The FBI Is Upping Its Social Media Surveillance Program

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The Federal Bureau of Investigation (FBI) has signed a $27 million contract to access the AI software, Babel X, allowing officials to scour through social media for content. This could undoubtedly have serious consequences for privacy, a concern echoed by activists for a while now.

According to The Washington Post, the agency will receive 5,000 licenses for Babel X, with the contract officially beginning on March 30. The FBI will reportedly shell out roughly $5 million in the first year of the contract.

Input Mag points out that the use of Babel X is quite standard among the Department of Justice (DOJ) and its branches. However, acquiring 5,000 new licenses for the software is certainly new. This could also draw the ire of activists across the globe.


The move aims to keep a closer watch on social media platforms, which have become a hotbed for illegal activities. Last year’s attack on the U.S. Capitol was organized, in part, on social media platforms, leading the DOJ to take a firmer stance on surveillance.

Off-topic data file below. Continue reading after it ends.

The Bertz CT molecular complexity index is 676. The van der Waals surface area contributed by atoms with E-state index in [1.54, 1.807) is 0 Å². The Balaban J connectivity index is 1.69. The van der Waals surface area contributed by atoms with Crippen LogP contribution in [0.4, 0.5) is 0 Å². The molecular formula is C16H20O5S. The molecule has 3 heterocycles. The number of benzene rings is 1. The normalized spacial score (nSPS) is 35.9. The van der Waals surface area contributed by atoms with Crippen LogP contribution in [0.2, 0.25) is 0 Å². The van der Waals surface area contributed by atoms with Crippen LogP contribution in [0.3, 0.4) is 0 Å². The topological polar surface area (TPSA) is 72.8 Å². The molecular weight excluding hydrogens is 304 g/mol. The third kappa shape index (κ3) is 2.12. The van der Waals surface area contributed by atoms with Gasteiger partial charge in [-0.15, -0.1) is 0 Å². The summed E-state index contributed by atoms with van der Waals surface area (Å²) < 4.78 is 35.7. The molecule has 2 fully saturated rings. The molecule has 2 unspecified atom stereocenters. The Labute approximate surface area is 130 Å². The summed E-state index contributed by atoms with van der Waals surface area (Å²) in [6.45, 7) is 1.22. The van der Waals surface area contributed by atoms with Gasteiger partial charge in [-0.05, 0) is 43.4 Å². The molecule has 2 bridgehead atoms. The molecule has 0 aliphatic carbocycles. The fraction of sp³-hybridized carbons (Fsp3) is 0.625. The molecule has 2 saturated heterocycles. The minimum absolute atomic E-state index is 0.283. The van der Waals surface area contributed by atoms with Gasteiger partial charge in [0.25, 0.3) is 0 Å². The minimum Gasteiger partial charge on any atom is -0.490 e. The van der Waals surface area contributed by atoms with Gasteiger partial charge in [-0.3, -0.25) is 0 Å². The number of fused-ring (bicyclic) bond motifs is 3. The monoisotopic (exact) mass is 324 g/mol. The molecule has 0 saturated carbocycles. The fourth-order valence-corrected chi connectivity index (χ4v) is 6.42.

The agency will use Babel X to closely monitor social media apps like Twitter, Facebook, and Instagram

The FBI will prioritize apps like Twitter, Facebook, Instagram, YouTube, LinkedIn, VK, and Telegram. Additionally, the agency will keep an eye on the dark web for malicious activity. According to WaPo, the FBI also wanted to track platforms like Reddit, Discord, Snapchat, TikTok, Weibo, 8Kun, Gab, and Parler. However, these platforms were lower on the FBI’s priority list.

As per the FBI’s estimates, these newly acquired Babel X licenses could run up to 20,000 keyword searches per month. The agency clarifies that it will only use the software to acquire publicly available information. It claims the media surveillance program won’t be intrusive as most of the information is already available online.


Experts claim this is a slippery slope, regardless of the FBI’s defense of its new surveillance program. ACLU staff attorney Matt Cagle said this move could “risk further bias and harm against the same people that the government has historically mislabeled as suspicious, including movement leaders, immigrants and members of religious and ethnic minorities.”

It’s clear now that surveillance will be a big part of our future. In anticipation of these privacy concerns, several users have already flocked to secure messaging apps like Signal in favor of IM apps like WhatsApp.